The next morning the temperature was only 40 degrees and a 14-mile-an-hour wind was blowing out of the north. On a brief visit to Montrose, I could find only 15 species. Montrose Harbor lets you see the rhythm of migration--both the crests and the troughs.
This year I have had nothing quite so dramatic as that day in 1983, but the ups and downs have been just as clear. My best sighting so far was of an immature peregrine falcon perched in a tall cottonwood at the edge of the beach. She (he?) was very cooperative, allowing me to walk all the way around the tree and view him (her?) from every angle. Peregrines are big-headed birds, and their bulky flight muscles give them a big-chested look. Those muscles help them reach speeds of 200 miles an hour, making them the fastest-moving animals on earth.
Sometimes surprise provides the excitement. Giving a casual glance to a flock of ring-billed gulls on the beach and suddenly noticing that two of the birds have very short legs, big red beaks, and black crests--the first Caspian terns of the season. A few days later I watched one Caspian tern flying about with the tail of a fresh-caught smelt dangling from its beak. Several other Caspians were chasing it, apparently trying to force it to drop the meal.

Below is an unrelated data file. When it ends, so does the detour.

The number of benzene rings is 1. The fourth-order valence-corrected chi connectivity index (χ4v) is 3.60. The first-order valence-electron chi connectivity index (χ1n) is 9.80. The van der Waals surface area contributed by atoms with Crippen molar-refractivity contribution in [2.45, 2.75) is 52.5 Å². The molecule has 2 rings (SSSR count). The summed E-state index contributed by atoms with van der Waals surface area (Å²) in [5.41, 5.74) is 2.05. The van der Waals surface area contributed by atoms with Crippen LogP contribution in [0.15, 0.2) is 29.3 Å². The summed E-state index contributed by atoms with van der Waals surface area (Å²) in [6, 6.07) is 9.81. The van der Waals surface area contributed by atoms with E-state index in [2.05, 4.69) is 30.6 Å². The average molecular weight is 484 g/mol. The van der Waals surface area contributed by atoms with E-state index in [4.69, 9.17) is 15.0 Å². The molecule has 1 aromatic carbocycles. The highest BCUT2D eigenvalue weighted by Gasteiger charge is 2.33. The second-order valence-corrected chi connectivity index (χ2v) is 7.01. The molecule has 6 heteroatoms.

Watching a flock of red-breasted mergansers in flight, I see a loon flying with them, looking like a Clydesdale in a pasture full of Shetland ponies.
I love watching the Canada geese. Just a few years ago we saw Canada geese briefly in early spring and late fall. But now they are with us year-round and in ever larger numbers. One pair is swimming around the harbor with six downy young bobbing in its wake. I see others just standing on the lawns, five or six birds, each three feet tall. Their presence seems miraculous. Golfers complain that the geese foul greens and fairways with their droppings, but I'll take geese over golfers any day.
I've also made a couple of visits this spring to a place I call South Prairie. It is definitely south--its northern boundary is 167th Street --but the prairie part is just my imagination. It is really weedy old fields dotted with scattered patches of very young woods, but if it was ever restored to prairie, it would be one of the most glorious places in Illinois.